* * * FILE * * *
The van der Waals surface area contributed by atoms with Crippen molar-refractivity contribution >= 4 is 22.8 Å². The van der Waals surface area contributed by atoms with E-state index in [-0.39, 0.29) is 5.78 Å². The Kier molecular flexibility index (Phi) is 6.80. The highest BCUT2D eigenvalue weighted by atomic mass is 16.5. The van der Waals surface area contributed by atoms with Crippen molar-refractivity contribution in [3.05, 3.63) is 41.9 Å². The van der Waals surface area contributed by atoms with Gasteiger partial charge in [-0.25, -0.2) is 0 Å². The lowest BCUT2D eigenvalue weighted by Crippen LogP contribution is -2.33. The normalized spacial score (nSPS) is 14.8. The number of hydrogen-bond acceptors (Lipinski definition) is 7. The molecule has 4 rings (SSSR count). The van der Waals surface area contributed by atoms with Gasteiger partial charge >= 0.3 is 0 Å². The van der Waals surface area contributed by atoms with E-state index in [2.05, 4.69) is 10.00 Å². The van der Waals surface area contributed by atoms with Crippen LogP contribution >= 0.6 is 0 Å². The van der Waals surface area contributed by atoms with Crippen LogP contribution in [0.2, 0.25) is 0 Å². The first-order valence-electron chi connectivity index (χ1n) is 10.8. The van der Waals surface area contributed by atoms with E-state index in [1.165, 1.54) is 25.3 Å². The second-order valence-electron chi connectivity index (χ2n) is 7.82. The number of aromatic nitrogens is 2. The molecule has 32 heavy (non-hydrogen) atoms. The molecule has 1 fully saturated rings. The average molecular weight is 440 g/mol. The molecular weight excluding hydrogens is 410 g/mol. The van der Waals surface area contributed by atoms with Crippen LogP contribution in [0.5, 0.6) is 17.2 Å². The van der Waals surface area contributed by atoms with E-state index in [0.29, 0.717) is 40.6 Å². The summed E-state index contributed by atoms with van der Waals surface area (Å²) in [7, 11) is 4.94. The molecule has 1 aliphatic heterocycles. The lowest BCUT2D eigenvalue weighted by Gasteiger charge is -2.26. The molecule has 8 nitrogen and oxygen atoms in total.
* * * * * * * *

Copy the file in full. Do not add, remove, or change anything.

The van der Waals surface area contributed by atoms with Crippen molar-refractivity contribution >= 4 is 22.8 Å². The van der Waals surface area contributed by atoms with E-state index in [-0.39, 0.29) is 5.78 Å². The Kier molecular flexibility index (Phi) is 6.80. The highest BCUT2D eigenvalue weighted by atomic mass is 16.5. The van der Waals surface area contributed by atoms with Crippen molar-refractivity contribution in [3.05, 3.63) is 41.9 Å². The van der Waals surface area contributed by atoms with Gasteiger partial charge in [-0.25, -0.2) is 0 Å². The lowest BCUT2D eigenvalue weighted by Crippen LogP contribution is -2.33. The normalized spacial score (nSPS) is 14.8. The number of hydrogen-bond acceptors (Lipinski definition) is 7. The molecule has 4 rings (SSSR count). The van der Waals surface area contributed by atoms with Gasteiger partial charge >= 0.3 is 0 Å². The van der Waals surface area contributed by atoms with E-state index in [2.05, 4.69) is 10.00 Å². The van der Waals surface area contributed by atoms with Crippen LogP contribution >= 0.6 is 0 Å². The van der Waals surface area contributed by atoms with Crippen LogP contribution in [0.2, 0.25) is 0 Å². The first-order valence-electron chi connectivity index (χ1n) is 10.8. The van der Waals surface area contributed by atoms with E-state index in [1.165, 1.54) is 25.3 Å². The second-order valence-electron chi connectivity index (χ2n) is 7.82. The number of aromatic nitrogens is 2. The molecule has 32 heavy (non-hydrogen) atoms. The molecule has 1 fully saturated rings. The average molecular weight is 440 g/mol. The molecular weight excluding hydrogens is 410 g/mol. The van der Waals surface area contributed by atoms with Crippen LogP contribution in [0.5, 0.6) is 17.2 Å². The van der Waals surface area contributed by atoms with E-state index in [0.29, 0.717) is 40.6 Å². The summed E-state index contributed by atoms with van der Waals surface area (Å²) in [7, 11) is 4.94. The molecule has 1 aliphatic heterocycles. The lowest BCUT2D eigenvalue weighted by Gasteiger charge is -2.26. The molecule has 8 nitrogen and oxygen atoms in total.